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Flat or clipless. What is the best pedal for commuting?

Shimano commuter pedal
(Image credit: Shimano)

The golden age of bicycle commuting is upon us. As lockdown restrictions ease, fewer cars exist on the road and governments promise better bicycle transport integration, there has never been a better time to make most of your journeys by bicycle.

One component which is common across all bikes, and can affect the ride of even the best commuter bikes, is pedals. Whether you are rolling about town on a steel-framed fixie or using one of the latest e-bike commuters, pedal choice is every bit as important as it would be on a carbon-fibre road racing frame indoor Smart trainer.

The pedal choices are seemingly simple: flat or clipless. But which is best for your commute? That depends on the bike you will be riding, the distances involved and a personal fitness threshold.

Riders who have built dedicated lightweight commuters, purposed to travel significant distances each day, will have different pedal needs to someone who is using one of the latest e-bikes to journey a few blocks down, to the store or park.

Weather conditions, fitness and riding skill should guide your pedal choice. Clipless pedals can make novice riders anxious, best not risk learning to clip and unclip by crashing. If you are unsure, ride flats.

Experienced riders who might be at the mercy of longer routes, with greater wind exposure, can benefit from the efficiency of being clipped-in and powering along.

FiveTen's District sneakers look casual, with soles offering immense flat pedal grip. 

FiveTen's District sneakers look casual, with soles offering immense flat pedal grip.  (Image credit: FiveTen)

Where flats are best

While clipless has taken over in competition, flat pedals are still in popular demand with the mountain biking fraternity. Advances in platform shape, materials and durability are still in development and mountain bike pedals have become extremely refined. If you are keen on riding your commuter with flat pedals, what is there to be learned from mountain bikers about making the best possible choice?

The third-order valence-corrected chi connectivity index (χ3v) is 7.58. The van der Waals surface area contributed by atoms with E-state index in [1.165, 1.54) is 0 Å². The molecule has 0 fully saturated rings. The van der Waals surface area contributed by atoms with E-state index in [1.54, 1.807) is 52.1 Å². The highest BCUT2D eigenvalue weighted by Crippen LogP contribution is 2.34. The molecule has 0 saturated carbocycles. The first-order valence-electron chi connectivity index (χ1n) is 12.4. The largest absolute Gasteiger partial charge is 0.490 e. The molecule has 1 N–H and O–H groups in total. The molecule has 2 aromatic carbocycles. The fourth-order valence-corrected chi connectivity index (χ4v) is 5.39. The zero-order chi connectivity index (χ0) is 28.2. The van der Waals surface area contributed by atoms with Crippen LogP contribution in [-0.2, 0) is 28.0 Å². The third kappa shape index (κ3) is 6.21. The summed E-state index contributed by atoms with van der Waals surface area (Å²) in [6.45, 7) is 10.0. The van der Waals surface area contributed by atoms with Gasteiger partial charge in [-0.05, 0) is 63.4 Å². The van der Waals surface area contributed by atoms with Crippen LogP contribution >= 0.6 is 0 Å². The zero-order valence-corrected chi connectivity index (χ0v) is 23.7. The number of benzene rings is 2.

The answer is simple: shoes. Mountain bikers have long considered the pedal and shoe to be a singular system. As a commuter, you might not wish to be wheelieing your way to work, but you would be mightily annoyed slipping a pedal every so often.

Having your shoes slip off a flat pedal, especially in rainy conditions, can have consequences which vary between momentary pain and severe injury. A shin strike can be wincing, but when travelling at speed among traffic, a slipped pedal could trigger an even worse crash.

Applying the same logic to your commuting pedal choice means you need appropriately patterned rubber soles to bind with the pins or rubber studs of a flat pedal. Shoes complete the look for many and there is no reason why you should sacrifice the balance of a tailored appearance, for having a safe flat pedal commute.

There is plenty of choice in stylish flat pedal riding shoes, all with quality rubber soles that will create a secure contact point with your choice of flat pedals. You can now confidently step on a set of pedals with ergonomically tailored casual riding shoes which won’t painfully slip a pedal – or embarrass you when sauntering into the local store or the office.

Flat pedals are also the obvious choice for e-bike commuters, where battery-assistance negates any need for clipped-in pedalling efficiency. Inexperienced riders who are starting their e-bike journey will feel a great deal more confident on flat pedals, to familiarise themselves with the synchronicity of their own cadence and a battery-powered hub motor helping them along.

DZR's Cove Timber is a stylish casual shoe, with can ride clipped-in. 

DZR's Cove Timber is a stylish casual shoe, with can ride clipped-in.  (Image credit: DZR)

The case for clipless

Considering on-the-bike application alone, clipless pedals are a superior choice. Designed for cycling, the clipless pedal is more efficient at power delivery, it negates the possibility of slipping a pedal, and offers greater comfort due to optimising the interface position between foot and pedal. 

For rides who are not going to be using electric bikes and wish to convert their pedalling power to obsessively efficient propulsion, there is no arguing against clipless pedals. Yes, there is the risk of not being able to unclip swiftly enough at low speeds, but with practice and some loosening of the pedals' tension screw, this issue is easily resolved.

As with flat pedal riding shoes and the question of appearance, there are some wonderfully fashionable clipless options available.

You can have the efficiency of a clipless pedal's power transfer, without the awkwardness of arriving at a meeting or social occasion, in shoes which look like they should be in a Grand Tour pro peloton.